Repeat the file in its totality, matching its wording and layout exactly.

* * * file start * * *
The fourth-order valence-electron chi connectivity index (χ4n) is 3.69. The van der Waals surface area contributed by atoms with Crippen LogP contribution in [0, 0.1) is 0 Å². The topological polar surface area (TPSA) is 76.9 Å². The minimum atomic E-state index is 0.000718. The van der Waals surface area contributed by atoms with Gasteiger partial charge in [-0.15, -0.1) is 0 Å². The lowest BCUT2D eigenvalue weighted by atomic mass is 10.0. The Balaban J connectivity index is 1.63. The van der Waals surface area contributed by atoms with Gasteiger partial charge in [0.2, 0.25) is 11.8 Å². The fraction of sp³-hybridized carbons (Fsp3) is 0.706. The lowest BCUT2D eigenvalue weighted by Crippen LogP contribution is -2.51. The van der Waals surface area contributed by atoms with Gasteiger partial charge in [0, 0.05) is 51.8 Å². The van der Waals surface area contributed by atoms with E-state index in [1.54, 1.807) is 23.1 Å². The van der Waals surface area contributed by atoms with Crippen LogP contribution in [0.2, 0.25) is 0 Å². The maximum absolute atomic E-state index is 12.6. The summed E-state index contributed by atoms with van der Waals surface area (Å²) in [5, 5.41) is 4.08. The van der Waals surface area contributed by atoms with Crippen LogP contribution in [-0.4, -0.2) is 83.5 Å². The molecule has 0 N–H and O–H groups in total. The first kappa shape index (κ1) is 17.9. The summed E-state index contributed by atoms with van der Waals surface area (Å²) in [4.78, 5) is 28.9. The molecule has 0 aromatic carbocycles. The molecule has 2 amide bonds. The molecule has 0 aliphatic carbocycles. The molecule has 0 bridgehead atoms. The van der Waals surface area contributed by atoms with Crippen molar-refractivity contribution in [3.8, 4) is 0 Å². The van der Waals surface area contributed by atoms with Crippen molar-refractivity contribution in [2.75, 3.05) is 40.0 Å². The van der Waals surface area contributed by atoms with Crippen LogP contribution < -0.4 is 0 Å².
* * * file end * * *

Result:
The fourth-order valence-electron chi connectivity index (χ4n) is 3.69. The van der Waals surface area contributed by atoms with Crippen LogP contribution in [0, 0.1) is 0 Å². The topological polar surface area (TPSA) is 76.9 Å². The minimum atomic E-state index is 0.000718. The van der Waals surface area contributed by atoms with Gasteiger partial charge in [-0.15, -0.1) is 0 Å². The lowest BCUT2D eigenvalue weighted by atomic mass is 10.0. The Balaban J connectivity index is 1.63. The van der Waals surface area contributed by atoms with Gasteiger partial charge in [0.2, 0.25) is 11.8 Å². The fraction of sp³-hybridized carbons (Fsp3) is 0.706. The lowest BCUT2D eigenvalue weighted by Crippen LogP contribution is -2.51. The van der Waals surface area contributed by atoms with Gasteiger partial charge in [0, 0.05) is 51.8 Å². The van der Waals surface area contributed by atoms with E-state index in [1.54, 1.807) is 23.1 Å². The van der Waals surface area contributed by atoms with Crippen LogP contribution in [0.2, 0.25) is 0 Å². The maximum absolute atomic E-state index is 12.6. The summed E-state index contributed by atoms with van der Waals surface area (Å²) in [5, 5.41) is 4.08. The van der Waals surface area contributed by atoms with Crippen LogP contribution in [-0.4, -0.2) is 83.5 Å². The molecule has 0 N–H and O–H groups in total. The first kappa shape index (κ1) is 17.9. The summed E-state index contributed by atoms with van der Waals surface area (Å²) in [4.78, 5) is 28.9. The molecule has 0 aromatic carbocycles. The molecule has 2 amide bonds. The molecule has 0 aliphatic carbocycles. The molecule has 0 bridgehead atoms. The van der Waals surface area contributed by atoms with Crippen molar-refractivity contribution in [3.8, 4) is 0 Å². The van der Waals surface area contributed by atoms with Crippen molar-refractivity contribution in [2.75, 3.05) is 40.0 Å². The van der Waals surface area contributed by atoms with Crippen LogP contribution < -0.4 is 0 Å².